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MailTribune.com
  • Sun in the Garden

  • Just as winter settles in for the long, dark haul, suddenly it's citrus season. The colorful, sweet-smelling fruits are a pleasant reminder that somewhere the sun is still shining.
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  • Just as winter settles in for the long, dark haul, suddenly it's citrus season. The colorful, sweet-smelling fruits are a pleasant reminder that somewhere the sun is still shining.
    So why not grow your own bit of winter sunshine? Rogue Valley citrus enthusiast Tom Ponder says that growing citrus indoors is a fun hobby with some sweet perks. Citrus trees make fragrant, decorative indoor plants that also produce a small amount of fruit. They can be kept as small bonsai shrubs and placed in a south-facing window, or grown outdoors and sheltered from the most intense freezes. Ponder and his wife, Glenda, grow more than 15 varieties of citrus in two small, crowded greenhouses at their Abbie Lane Farm near Gold Hill. The trees are productive enough that they sell small quantities of Meyer lemons, finger limes and kaffir limes through the winter and early spring, as well as seedlings.
    Growing citrus indoors is not a new fad of the petroleum age. Italians introduced the practice back in the 13th century, moving potted plants into designated rooms called limonaie not only to protect the plants from chill, but so royalty could enjoy the delicate blooms and ambrosial aroma of winter flowering.
    King Charles VIII introduced the limonaie to French aristocracy, and from there the indoor citrus garden, or orangery, became a must-have for the European elite.
    George Washington built an orangery at Mount Vernon, and until an 1867 fire, U.S. presidents enjoyed an orangery appended to the White House.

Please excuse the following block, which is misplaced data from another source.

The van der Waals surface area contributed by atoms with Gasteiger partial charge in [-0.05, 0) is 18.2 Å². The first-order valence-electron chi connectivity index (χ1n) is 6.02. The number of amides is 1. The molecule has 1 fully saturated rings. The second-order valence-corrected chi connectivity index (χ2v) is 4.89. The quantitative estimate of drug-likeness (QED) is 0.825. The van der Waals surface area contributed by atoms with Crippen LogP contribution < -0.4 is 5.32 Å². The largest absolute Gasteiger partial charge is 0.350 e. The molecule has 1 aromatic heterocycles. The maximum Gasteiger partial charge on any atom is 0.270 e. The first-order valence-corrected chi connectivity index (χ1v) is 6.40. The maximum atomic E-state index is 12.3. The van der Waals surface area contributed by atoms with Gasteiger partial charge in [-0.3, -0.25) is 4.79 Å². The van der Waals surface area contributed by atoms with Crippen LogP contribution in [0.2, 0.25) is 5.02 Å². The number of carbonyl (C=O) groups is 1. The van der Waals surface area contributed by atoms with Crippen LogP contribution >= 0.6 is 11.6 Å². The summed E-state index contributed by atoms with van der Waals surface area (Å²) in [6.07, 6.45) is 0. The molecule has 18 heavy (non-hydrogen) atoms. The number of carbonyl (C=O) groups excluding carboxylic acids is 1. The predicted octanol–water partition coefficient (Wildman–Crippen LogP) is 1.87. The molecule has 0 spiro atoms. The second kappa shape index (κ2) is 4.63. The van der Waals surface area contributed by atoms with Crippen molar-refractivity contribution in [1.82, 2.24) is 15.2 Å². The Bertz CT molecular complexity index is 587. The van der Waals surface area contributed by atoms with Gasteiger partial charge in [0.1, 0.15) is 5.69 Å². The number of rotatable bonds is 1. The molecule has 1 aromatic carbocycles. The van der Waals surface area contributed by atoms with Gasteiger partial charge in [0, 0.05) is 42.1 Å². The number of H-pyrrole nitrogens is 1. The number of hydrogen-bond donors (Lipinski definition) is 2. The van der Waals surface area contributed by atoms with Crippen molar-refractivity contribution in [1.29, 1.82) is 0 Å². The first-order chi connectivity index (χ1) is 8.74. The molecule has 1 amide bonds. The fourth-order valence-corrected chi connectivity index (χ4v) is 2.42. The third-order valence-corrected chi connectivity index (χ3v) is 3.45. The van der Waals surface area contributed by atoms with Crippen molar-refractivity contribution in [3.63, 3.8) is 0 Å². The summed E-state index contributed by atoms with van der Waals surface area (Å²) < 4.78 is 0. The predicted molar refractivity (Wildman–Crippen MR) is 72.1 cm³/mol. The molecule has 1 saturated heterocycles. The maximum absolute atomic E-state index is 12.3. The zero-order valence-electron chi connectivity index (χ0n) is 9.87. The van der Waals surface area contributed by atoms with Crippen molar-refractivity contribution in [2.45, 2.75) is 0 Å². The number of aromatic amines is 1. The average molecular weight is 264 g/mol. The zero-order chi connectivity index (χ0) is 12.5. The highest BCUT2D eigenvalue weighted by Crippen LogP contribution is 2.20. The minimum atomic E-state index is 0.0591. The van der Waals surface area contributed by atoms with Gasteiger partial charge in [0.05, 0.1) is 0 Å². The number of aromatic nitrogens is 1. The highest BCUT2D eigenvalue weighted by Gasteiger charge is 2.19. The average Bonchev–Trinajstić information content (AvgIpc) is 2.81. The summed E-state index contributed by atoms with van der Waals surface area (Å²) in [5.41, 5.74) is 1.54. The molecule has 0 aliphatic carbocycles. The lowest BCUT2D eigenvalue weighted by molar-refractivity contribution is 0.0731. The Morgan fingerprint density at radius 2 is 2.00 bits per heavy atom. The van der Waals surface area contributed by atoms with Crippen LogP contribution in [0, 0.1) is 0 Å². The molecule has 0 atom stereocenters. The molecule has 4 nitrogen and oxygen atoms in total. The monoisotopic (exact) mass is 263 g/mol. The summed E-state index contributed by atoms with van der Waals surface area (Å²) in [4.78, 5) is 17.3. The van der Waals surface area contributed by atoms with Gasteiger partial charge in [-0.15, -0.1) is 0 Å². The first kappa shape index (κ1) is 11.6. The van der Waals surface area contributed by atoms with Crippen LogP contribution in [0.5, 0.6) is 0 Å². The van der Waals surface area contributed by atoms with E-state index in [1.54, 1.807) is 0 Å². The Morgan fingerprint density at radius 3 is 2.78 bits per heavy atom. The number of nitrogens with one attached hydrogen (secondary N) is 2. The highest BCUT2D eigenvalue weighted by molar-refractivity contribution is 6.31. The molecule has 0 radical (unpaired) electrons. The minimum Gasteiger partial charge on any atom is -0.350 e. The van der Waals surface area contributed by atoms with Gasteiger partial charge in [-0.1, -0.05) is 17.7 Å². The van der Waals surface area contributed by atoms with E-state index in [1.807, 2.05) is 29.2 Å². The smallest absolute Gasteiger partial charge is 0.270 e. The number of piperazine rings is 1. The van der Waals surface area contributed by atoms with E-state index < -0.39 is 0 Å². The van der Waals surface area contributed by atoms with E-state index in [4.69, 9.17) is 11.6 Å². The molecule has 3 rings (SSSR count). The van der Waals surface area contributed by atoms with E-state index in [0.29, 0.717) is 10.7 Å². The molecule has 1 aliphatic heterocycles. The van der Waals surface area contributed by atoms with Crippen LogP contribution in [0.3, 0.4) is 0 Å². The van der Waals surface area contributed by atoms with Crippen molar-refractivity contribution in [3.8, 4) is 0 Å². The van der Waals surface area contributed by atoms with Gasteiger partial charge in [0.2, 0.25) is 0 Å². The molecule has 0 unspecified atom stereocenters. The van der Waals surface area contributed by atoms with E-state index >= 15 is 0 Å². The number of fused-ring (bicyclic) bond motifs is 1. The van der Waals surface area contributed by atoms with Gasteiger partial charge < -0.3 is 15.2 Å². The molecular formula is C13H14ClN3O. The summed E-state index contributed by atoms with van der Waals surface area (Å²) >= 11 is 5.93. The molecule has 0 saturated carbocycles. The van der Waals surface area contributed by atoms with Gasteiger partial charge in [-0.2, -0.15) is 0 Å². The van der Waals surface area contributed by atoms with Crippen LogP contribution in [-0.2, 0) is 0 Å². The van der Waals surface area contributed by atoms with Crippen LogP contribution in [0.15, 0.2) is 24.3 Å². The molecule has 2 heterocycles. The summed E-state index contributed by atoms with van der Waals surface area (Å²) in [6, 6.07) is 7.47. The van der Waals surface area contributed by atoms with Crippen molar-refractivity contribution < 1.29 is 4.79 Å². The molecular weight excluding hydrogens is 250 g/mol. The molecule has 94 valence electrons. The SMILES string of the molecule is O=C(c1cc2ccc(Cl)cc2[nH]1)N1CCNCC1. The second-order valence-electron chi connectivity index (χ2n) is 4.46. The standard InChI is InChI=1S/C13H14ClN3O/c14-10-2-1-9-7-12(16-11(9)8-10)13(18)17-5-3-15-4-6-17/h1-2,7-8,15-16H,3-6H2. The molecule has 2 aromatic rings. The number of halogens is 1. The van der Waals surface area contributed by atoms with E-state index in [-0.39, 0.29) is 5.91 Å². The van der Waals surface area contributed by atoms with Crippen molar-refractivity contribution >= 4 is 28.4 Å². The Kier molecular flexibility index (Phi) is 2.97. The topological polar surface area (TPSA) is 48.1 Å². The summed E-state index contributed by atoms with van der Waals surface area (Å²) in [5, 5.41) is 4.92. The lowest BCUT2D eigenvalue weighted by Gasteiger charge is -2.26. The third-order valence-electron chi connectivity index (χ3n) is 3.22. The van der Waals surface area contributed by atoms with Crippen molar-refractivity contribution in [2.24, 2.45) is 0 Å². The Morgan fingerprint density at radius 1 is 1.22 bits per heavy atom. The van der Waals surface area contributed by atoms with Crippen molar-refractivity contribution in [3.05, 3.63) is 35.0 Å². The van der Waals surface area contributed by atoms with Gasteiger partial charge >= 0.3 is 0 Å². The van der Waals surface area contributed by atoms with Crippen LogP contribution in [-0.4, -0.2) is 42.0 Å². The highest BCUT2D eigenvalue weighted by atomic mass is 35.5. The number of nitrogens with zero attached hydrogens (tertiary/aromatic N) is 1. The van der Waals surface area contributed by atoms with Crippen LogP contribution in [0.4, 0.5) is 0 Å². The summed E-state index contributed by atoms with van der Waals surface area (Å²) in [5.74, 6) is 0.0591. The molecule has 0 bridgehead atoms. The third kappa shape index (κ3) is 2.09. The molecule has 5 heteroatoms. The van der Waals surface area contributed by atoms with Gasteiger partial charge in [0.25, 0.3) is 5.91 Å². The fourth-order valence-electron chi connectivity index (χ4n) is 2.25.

The Italians may have been on to something else, too. According to studies by the Mayo Clinic, just the smell of grapefruits, oranges and lemons can ease anxiety and depression. It's no wonder a glass of fresh orange juice on a cold, gloomy morning is like a shot of summer.
    In recent years, personal orangeries have been making a comeback, along with interest in varieties slightly more exotic than the standard Navel or Valencia. Martha Stewart wrote about her own miniature orangery in a 2009 blog post featuring a Striped Lemonade lemon, and since then most major gardening magazines have written about indoor citrus plants.
    Many recommend the Meyer lemon, a sweet, juicy lemon making a pricey appearance at grocery stores. It's considered relatively cold hardy, and with its fragrant white and purple flowers, an attractive choice for bonsai.
    Last year, the Ponders sold more than 50 citrus seedlings at the Master Gardener's Spring Garden Fair in Central Point, most of them Meyer lemons.
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